Row upon row of carved stallions time
and earth-weight endow with grace
that pulls still the armies of the Emperor.
Perfect, too, padded vest, lance, brass
wheels no sun can outroll. Warriors
mounted to ride beyond anything alive.
But the fixed step of such battalions—
farriers have told the makers this—
can fade into shriek, a thigh’s bone-snap,
one elegant hoof, and the maker drifts
from his poem to pray—no rip
of harness tumbles his finest squadrons
who can go like wind up cliff’s breast
or gleam little spruce meadows gold
if fear strikes the gods to hurl them.
But if foreheads seem to tremble
as even great horses do, they dream
they are already charging. Art insists
none think to flee when shapes shift.
The visage of the truest blinks
only once, for these it will be never.
All hooked—fist, saddle, forelock
grip upon blade upon bone—to deliver
what matters—duty’s alignments
of flesh, brutes, boys in cocked-up hats.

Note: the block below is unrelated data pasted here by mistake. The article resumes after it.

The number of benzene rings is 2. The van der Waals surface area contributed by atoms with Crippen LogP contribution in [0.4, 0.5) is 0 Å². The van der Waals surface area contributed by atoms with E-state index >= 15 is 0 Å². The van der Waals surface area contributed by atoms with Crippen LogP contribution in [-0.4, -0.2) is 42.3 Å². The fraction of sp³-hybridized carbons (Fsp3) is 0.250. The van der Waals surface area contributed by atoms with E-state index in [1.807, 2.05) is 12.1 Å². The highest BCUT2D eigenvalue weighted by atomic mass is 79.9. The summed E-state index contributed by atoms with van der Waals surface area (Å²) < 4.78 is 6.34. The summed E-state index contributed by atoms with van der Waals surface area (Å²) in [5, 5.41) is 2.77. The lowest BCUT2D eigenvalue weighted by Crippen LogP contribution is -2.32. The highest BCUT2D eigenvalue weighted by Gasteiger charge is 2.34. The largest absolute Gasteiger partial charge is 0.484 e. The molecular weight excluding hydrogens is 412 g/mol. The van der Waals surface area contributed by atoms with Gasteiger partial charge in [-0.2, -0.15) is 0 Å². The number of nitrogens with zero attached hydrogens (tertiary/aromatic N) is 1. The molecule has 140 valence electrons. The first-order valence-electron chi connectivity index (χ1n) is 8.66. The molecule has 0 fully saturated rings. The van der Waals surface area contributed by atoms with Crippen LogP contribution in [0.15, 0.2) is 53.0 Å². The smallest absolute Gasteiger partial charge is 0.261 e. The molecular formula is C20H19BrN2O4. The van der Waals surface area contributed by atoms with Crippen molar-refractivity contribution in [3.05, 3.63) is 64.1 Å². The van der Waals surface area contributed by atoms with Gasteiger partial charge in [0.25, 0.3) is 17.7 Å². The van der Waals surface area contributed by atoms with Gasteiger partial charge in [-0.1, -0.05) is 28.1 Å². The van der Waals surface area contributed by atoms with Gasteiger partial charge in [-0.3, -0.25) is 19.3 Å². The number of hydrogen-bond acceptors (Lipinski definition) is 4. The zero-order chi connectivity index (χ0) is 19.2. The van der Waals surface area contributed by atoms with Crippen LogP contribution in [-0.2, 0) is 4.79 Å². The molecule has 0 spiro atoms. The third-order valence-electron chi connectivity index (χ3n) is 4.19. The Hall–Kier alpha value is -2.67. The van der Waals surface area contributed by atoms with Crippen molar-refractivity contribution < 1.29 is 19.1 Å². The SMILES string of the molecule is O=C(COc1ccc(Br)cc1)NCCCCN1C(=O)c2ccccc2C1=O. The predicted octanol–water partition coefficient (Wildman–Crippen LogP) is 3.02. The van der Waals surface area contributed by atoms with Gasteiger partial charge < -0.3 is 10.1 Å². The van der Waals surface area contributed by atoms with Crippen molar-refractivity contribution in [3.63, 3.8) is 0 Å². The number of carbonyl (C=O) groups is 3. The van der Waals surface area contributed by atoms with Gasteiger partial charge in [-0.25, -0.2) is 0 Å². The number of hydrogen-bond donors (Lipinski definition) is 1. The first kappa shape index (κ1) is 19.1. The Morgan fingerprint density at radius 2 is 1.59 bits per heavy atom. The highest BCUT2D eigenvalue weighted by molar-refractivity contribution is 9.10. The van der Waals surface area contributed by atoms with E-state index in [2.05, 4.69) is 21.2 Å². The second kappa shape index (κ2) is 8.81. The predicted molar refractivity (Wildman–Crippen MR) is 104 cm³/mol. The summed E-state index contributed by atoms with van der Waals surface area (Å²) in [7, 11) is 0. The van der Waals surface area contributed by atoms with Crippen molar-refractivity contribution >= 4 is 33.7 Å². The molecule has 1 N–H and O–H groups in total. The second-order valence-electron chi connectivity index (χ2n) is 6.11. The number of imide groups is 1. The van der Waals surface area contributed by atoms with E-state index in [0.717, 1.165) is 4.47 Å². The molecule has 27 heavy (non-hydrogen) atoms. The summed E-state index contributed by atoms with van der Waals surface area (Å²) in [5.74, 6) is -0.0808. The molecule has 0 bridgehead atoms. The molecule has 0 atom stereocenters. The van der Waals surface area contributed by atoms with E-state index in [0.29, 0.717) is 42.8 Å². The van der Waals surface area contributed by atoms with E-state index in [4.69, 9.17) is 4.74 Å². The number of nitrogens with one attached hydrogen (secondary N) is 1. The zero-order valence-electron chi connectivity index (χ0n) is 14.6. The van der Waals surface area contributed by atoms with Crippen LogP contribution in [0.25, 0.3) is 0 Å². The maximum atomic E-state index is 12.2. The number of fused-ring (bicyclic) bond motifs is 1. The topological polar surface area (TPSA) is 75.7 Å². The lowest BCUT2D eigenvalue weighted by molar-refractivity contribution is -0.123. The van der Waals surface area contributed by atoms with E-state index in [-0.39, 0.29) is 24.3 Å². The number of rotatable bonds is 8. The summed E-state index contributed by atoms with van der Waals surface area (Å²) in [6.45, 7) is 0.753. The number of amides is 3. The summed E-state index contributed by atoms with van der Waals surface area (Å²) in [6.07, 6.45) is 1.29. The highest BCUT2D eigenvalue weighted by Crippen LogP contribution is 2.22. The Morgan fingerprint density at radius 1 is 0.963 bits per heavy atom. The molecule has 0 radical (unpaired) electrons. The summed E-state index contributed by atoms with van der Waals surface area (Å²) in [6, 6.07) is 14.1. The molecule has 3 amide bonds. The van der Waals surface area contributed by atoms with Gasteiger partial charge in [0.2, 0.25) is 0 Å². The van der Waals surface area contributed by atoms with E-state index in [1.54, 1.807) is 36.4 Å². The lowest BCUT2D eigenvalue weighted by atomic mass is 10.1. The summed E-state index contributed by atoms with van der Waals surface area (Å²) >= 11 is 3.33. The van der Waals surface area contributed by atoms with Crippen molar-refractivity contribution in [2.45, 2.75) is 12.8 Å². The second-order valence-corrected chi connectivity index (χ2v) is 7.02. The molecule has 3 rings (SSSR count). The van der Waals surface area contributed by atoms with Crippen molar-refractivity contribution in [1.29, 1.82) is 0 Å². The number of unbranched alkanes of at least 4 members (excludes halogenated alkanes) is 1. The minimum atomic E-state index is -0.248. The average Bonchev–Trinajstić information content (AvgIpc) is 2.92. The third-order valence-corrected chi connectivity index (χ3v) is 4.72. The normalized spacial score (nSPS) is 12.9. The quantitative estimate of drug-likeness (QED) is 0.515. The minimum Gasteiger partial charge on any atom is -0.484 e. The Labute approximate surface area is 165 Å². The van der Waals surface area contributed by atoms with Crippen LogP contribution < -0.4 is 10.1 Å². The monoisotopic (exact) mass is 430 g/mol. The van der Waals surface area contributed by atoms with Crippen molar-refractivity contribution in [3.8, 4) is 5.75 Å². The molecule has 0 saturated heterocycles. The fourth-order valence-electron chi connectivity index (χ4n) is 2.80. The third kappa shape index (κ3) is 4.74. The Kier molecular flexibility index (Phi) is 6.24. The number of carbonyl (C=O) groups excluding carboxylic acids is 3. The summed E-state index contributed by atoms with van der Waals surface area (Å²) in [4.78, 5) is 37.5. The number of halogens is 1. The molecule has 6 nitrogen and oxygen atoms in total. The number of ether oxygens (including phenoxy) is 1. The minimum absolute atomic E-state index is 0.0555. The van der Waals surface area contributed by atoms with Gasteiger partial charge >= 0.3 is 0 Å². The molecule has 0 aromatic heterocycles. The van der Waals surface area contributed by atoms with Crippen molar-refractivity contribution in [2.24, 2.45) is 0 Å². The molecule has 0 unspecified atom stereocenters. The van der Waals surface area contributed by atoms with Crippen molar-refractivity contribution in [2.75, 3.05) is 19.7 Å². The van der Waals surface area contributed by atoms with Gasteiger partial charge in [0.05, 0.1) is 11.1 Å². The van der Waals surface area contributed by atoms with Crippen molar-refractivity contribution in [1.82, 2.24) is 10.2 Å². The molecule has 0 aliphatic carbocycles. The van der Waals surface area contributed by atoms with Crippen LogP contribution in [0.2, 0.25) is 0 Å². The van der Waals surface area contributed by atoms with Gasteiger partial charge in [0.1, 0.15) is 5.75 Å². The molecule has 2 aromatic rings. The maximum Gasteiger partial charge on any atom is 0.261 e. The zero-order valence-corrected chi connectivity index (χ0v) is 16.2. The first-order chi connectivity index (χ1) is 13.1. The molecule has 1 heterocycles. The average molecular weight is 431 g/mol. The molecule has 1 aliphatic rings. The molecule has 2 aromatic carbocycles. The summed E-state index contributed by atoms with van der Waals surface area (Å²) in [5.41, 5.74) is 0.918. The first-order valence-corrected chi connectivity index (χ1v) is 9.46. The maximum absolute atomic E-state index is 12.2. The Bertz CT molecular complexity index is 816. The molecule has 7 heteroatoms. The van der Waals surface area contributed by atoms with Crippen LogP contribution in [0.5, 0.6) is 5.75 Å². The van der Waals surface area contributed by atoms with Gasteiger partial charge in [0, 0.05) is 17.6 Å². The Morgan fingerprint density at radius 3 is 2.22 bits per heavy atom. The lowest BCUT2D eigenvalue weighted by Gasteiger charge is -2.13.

How could they fail? sculptors boast.
In battle, spit’s drip and blood-bubble
perfectly measures a man, the best
horse for field-clamor, the struggle
of hearts buried. See, each pulls for that.
Dave Smith’s 16th book of poems, Looking Up: Poems 2010-2022, will be published in December 2022 by Louisiana State University Press, where it has been awarded the Les Philabaum Poetry Prize. Smith retired from teaching at Johns Hopkins University in 2013. He had previously held the position of Boyd Professor of English and co-editor of TheSouthern Review at Louisiana State University. Smith has been awarded grants from the National Endowment of the Arts, the John Simon Guggenheim Foundation, the Lyndhurst Foundation, and the Rockefeller/Bellagio Foundation. He lives with his wife of 57 years in Baton Rouge, Louisiana.